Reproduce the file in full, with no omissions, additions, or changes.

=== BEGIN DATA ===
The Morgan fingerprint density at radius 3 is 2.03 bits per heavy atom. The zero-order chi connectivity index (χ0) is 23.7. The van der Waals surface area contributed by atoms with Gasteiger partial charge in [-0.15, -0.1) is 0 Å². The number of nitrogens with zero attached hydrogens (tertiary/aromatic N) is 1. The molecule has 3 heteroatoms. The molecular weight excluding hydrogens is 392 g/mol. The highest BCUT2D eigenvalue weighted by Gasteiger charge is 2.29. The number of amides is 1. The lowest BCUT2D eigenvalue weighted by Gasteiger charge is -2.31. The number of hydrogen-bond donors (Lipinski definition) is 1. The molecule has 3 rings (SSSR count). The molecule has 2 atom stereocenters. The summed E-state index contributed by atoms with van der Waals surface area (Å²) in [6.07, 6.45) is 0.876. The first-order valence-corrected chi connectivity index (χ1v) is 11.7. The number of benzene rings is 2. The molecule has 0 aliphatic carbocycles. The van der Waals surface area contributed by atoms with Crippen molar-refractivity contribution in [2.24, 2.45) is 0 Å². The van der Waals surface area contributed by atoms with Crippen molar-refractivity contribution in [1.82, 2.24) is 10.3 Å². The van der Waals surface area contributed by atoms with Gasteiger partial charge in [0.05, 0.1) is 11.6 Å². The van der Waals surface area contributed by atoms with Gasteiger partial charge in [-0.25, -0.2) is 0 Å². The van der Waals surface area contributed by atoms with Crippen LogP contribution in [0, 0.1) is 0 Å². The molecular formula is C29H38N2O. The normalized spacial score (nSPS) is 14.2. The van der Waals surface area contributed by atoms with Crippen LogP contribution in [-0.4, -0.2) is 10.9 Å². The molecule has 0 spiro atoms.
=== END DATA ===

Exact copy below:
The Morgan fingerprint density at radius 3 is 2.03 bits per heavy atom. The zero-order chi connectivity index (χ0) is 23.7. The van der Waals surface area contributed by atoms with Gasteiger partial charge in [-0.15, -0.1) is 0 Å². The number of nitrogens with zero attached hydrogens (tertiary/aromatic N) is 1. The molecule has 3 heteroatoms. The molecular weight excluding hydrogens is 392 g/mol. The highest BCUT2D eigenvalue weighted by Gasteiger charge is 2.29. The number of amides is 1. The lowest BCUT2D eigenvalue weighted by Gasteiger charge is -2.31. The number of hydrogen-bond donors (Lipinski definition) is 1. The molecule has 3 rings (SSSR count). The molecule has 2 atom stereocenters. The summed E-state index contributed by atoms with van der Waals surface area (Å²) in [6.07, 6.45) is 0.876. The first-order valence-corrected chi connectivity index (χ1v) is 11.7. The number of benzene rings is 2. The molecule has 0 aliphatic carbocycles. The van der Waals surface area contributed by atoms with Crippen molar-refractivity contribution in [2.24, 2.45) is 0 Å². The van der Waals surface area contributed by atoms with Crippen molar-refractivity contribution in [1.82, 2.24) is 10.3 Å². The van der Waals surface area contributed by atoms with Gasteiger partial charge in [0.05, 0.1) is 11.6 Å². The van der Waals surface area contributed by atoms with Gasteiger partial charge in [-0.25, -0.2) is 0 Å². The van der Waals surface area contributed by atoms with Crippen LogP contribution in [0, 0.1) is 0 Å². The molecular formula is C29H38N2O. The normalized spacial score (nSPS) is 14.2. The van der Waals surface area contributed by atoms with Crippen LogP contribution in [-0.4, -0.2) is 10.9 Å². The molecule has 0 spiro atoms.